Since I am teaching a Catullus course in the spring semester, and he is my favorite Latin lyric poet, I will begin my translation series with one of his most popular poems. Gaius Valerius Catullus (c.84-54B.C.) had a passionate love affair with a woman named Clodia.  But Clodia was no ordinary woman.  Her family was of old, Patrician, noble stock and she was married to an older, prominent and powerful man, the proconsul Quintus Caecilius Metellus Celer.  As was the case with most upper class Roman marriages, Clodia’s was arranged for political and economic gains and there was no real love or affection in the marriage.  But she does find love with Catullus, who wrote several poems about her and their relationship.  I imagine him spending hours perfecting this masterpiece composed in hendecasyllabic meter and sending it off to her in secret.  And, just in case it might be intercepted by the wrong person, he disguises his love with the pseudonym “Lesbia.”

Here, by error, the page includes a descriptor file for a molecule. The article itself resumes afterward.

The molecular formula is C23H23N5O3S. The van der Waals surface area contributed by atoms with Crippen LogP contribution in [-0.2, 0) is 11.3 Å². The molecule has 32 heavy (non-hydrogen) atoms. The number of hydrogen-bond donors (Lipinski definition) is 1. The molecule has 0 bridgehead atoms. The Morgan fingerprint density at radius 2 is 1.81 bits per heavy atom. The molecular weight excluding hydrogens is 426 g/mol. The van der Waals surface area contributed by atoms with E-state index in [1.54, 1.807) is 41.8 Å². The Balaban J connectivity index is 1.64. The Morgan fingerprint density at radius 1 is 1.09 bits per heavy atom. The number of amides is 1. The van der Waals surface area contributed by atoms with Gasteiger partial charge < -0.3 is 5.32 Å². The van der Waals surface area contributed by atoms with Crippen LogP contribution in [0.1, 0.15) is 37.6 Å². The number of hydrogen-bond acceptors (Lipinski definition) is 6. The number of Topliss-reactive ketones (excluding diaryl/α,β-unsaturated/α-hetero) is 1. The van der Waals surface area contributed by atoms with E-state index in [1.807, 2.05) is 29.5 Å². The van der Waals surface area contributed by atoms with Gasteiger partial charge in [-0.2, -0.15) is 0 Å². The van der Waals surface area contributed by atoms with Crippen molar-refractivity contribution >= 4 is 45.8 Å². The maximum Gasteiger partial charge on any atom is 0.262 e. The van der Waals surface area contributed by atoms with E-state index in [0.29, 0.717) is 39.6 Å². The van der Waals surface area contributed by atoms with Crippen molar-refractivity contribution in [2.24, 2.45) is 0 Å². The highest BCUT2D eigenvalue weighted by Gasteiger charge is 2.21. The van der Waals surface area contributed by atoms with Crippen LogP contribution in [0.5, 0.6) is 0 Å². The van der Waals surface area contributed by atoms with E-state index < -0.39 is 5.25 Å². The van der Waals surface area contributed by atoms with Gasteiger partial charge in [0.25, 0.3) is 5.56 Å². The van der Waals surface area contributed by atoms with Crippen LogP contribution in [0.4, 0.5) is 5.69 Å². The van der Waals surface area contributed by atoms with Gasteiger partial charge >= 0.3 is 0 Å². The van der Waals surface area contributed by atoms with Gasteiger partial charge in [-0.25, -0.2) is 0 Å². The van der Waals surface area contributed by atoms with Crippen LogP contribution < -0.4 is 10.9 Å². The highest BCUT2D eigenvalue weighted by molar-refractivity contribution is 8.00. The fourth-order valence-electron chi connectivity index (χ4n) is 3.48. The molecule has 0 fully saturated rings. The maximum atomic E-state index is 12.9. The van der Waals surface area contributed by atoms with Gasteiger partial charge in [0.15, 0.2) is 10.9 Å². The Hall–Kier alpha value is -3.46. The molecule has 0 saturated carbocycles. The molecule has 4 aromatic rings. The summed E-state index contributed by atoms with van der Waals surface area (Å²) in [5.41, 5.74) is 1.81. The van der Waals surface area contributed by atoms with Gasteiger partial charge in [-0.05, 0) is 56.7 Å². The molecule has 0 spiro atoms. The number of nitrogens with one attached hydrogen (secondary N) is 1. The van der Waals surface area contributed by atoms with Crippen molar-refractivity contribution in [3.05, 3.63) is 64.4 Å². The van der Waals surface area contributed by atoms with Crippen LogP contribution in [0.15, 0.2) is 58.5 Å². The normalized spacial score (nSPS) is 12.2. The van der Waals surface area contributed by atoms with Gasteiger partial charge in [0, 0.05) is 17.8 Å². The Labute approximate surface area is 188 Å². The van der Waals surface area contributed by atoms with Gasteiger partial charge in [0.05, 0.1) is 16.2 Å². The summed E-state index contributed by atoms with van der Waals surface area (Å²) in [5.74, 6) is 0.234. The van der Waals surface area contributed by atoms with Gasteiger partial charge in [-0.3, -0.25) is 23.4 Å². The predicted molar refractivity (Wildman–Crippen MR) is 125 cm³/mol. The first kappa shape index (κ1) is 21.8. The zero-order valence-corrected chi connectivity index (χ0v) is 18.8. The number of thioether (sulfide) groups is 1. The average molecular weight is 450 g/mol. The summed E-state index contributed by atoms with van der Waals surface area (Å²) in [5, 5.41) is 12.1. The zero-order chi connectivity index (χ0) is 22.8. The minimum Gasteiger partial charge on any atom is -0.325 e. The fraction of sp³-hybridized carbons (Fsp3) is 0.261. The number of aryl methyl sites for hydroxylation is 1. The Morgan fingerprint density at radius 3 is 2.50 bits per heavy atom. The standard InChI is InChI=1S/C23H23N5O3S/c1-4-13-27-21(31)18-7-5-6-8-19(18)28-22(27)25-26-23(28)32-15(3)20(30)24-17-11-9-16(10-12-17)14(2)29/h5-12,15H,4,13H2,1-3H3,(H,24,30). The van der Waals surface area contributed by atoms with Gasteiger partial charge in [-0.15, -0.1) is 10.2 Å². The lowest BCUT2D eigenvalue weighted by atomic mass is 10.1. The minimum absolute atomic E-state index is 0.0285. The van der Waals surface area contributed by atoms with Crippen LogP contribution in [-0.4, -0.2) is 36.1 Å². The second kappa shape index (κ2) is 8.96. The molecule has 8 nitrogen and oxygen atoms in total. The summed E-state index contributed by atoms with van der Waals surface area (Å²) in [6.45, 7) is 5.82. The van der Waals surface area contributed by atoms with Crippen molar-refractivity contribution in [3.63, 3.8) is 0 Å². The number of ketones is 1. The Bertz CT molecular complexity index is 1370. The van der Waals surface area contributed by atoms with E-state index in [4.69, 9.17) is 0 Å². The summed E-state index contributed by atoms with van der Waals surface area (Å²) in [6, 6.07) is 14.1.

Vivamus mea Lesbia, atque amemus,
rumoresque senum severiorum
omnes unius aestimemus assis!
soles occidere et redire possunt:
nobis cum semel occidit brevis lux,
nox est perpetua una dormienda.
da mi basia mille, deinde centum,
dein mille altera, dein secunda centum,
deinde usque altera mille, deinde centum.
dein, cum milia multa fecerimus,
conturbabimus illa, ne sciamus,
aut ne quis malus inuidere possit,
cum tantum sciat esse basiorum.

Let’s live and let’s love, My Clodia,
And let’s consider worthless
The gossip of crabby old men!
Suns rise and set:
When the fleeting daylight finally sets for us,
We must spend one perpetual night together.
Give me a thousand kisses, then a hundred,
Then another thousand kisses,
Then a second hundred,
And then give me another thousand kisses
And then give me a hundred kisses.
Finally, when we have kissed many thousands of times,
Let’s mix up the number of those kisses
So that an envious man will not be able to put a curse
On us if he finds out the exact number of our kisses.